On Monday, November 4, Fanfare, the Brass Trio of the Vermont Symphony Orchestra, performed before a school-wide audience and several community members at Fletcher Elementary School.
For over three decades, Fanfare has toured the state, performing in town halls and other local settings. Through their annual school performances, they introduce hundreds of elementary school students to brass instruments each year. Current trio members include Glendon Ingalls on trumpet, Ron Wold on horn and Bear Irwin on trombone.
“It was a great concert,” first grader Mateo GraffBell said. “They played songs and then taught us stuff and then played more songs and then taught us again.”
Fanfare’s performance included a variety of musical styles plus demonstrations of how the instruments produce their sounds and how each one has changed over time.
“My favorite part was when they used a long garden hose and a funnel to show us exactly how brass instruments work,” GraffBell said. “Those instruments would be very long if you unwound them like the hose.”
In addition, audience members had an opportunity to ask questions of the performers. The program used a unique blend of old and new music, serious and popular, to produce a lively and informative concert.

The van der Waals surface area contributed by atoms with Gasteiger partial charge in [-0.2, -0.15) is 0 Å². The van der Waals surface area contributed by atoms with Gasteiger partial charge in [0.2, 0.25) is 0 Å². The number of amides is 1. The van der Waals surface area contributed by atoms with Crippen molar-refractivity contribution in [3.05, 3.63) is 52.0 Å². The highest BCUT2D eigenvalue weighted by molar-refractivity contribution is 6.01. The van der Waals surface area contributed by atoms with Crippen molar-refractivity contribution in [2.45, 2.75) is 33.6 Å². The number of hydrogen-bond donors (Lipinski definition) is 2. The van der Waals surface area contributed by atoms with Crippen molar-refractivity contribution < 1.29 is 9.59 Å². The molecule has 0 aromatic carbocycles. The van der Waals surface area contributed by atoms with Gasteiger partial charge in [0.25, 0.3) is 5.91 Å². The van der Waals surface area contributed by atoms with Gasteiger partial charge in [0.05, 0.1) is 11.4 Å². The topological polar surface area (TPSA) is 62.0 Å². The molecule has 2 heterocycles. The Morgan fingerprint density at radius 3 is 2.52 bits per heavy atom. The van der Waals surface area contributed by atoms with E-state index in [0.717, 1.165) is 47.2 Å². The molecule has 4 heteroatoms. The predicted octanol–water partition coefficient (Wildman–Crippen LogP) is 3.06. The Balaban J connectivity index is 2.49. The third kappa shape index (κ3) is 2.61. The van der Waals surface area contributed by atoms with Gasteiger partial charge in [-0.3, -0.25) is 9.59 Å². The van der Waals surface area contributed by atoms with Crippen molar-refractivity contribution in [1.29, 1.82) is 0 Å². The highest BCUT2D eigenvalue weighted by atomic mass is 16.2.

The performance was part of the Vermont Symphony Orchestra’s SymphonyKids education program, which reached over 18,750 school children last year with 262 presentations in 131 Vermont schools. It was made possible and cost-free by a grant from the George W. Mergens Foundation.
“Part of our obligation as teachers includes helping students realize opportunities for lifelong learning beyond the school walls,” third and fourth grade teacher Tracey Godin said. “The great thing about having the trio here was that our students can begin to learn an instrument and play in the school band now, as elementary school students, and potentially continue that experience beyond Fletcher in middle and high school and into their adult lives.”
“I never even knew that you could have your job be playing an instrument as a professional,” fourth grader Faye Hood said. “Or that playing an instrument involves so much math. They have to practice and study a lot to get this good but it pays off because they get to travel around and share everything they know with other people.”